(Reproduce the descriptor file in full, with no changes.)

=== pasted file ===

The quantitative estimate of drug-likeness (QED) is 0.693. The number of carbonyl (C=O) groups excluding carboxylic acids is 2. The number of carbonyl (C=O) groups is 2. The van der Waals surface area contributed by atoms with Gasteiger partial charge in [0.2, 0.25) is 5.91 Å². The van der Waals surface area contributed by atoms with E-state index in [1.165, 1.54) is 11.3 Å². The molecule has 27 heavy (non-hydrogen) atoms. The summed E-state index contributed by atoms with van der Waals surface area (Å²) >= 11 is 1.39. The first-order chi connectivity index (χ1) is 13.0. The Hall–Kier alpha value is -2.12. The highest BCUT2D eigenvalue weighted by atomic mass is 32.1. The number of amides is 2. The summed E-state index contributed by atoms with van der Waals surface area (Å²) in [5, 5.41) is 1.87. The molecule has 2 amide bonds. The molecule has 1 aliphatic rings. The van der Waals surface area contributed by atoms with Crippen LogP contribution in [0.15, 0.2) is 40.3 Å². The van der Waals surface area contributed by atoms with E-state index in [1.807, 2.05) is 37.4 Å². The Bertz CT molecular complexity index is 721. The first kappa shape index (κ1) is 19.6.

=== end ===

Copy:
The quantitative estimate of drug-likeness (QED) is 0.693. The number of carbonyl (C=O) groups excluding carboxylic acids is 2. The number of carbonyl (C=O) groups is 2. The van der Waals surface area contributed by atoms with Gasteiger partial charge in [0.2, 0.25) is 5.91 Å². The van der Waals surface area contributed by atoms with E-state index in [1.165, 1.54) is 11.3 Å². The molecule has 27 heavy (non-hydrogen) atoms. The summed E-state index contributed by atoms with van der Waals surface area (Å²) >= 11 is 1.39. The first-order chi connectivity index (χ1) is 13.0. The Hall–Kier alpha value is -2.12. The highest BCUT2D eigenvalue weighted by atomic mass is 32.1. The number of amides is 2. The summed E-state index contributed by atoms with van der Waals surface area (Å²) in [5, 5.41) is 1.87. The molecule has 2 amide bonds. The molecule has 1 aliphatic rings. The van der Waals surface area contributed by atoms with Crippen LogP contribution in [0.15, 0.2) is 40.3 Å². The van der Waals surface area contributed by atoms with E-state index in [1.807, 2.05) is 37.4 Å². The Bertz CT molecular complexity index is 721. The first kappa shape index (κ1) is 19.6.